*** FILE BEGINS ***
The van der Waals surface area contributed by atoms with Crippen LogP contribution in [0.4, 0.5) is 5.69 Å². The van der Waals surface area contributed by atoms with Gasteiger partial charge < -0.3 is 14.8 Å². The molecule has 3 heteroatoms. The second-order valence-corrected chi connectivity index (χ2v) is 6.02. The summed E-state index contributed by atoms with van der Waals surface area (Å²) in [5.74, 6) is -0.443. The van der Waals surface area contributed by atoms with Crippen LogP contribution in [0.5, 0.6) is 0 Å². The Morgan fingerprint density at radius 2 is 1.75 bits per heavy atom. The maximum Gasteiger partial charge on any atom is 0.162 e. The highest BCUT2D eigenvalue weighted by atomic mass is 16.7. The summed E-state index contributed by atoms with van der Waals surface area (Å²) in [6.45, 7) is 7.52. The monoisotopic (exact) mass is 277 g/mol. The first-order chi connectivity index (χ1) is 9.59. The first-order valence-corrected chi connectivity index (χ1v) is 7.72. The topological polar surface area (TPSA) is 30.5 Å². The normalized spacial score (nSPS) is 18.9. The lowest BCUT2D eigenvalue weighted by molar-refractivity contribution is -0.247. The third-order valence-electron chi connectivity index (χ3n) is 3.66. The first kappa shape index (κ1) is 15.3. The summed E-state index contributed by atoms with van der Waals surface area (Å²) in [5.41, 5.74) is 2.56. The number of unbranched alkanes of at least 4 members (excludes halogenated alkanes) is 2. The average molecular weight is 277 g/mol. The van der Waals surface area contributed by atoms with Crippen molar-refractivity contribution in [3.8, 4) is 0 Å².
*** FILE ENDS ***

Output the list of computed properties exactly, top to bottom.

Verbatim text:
The van der Waals surface area contributed by atoms with Crippen LogP contribution in [0.4, 0.5) is 5.69 Å². The van der Waals surface area contributed by atoms with Gasteiger partial charge < -0.3 is 14.8 Å². The molecule has 3 heteroatoms. The second-order valence-corrected chi connectivity index (χ2v) is 6.02. The summed E-state index contributed by atoms with van der Waals surface area (Å²) in [5.74, 6) is -0.443. The van der Waals surface area contributed by atoms with Crippen LogP contribution in [0.5, 0.6) is 0 Å². The Morgan fingerprint density at radius 2 is 1.75 bits per heavy atom. The maximum Gasteiger partial charge on any atom is 0.162 e. The highest BCUT2D eigenvalue weighted by atomic mass is 16.7. The summed E-state index contributed by atoms with van der Waals surface area (Å²) in [6.45, 7) is 7.52. The monoisotopic (exact) mass is 277 g/mol. The first-order chi connectivity index (χ1) is 9.59. The first-order valence-corrected chi connectivity index (χ1v) is 7.72. The topological polar surface area (TPSA) is 30.5 Å². The normalized spacial score (nSPS) is 18.9. The lowest BCUT2D eigenvalue weighted by molar-refractivity contribution is -0.247. The third-order valence-electron chi connectivity index (χ3n) is 3.66. The first kappa shape index (κ1) is 15.3. The summed E-state index contributed by atoms with van der Waals surface area (Å²) in [5.41, 5.74) is 2.56. The number of unbranched alkanes of at least 4 members (excludes halogenated alkanes) is 2. The average molecular weight is 277 g/mol. The van der Waals surface area contributed by atoms with Crippen molar-refractivity contribution in [3.8, 4) is 0 Å².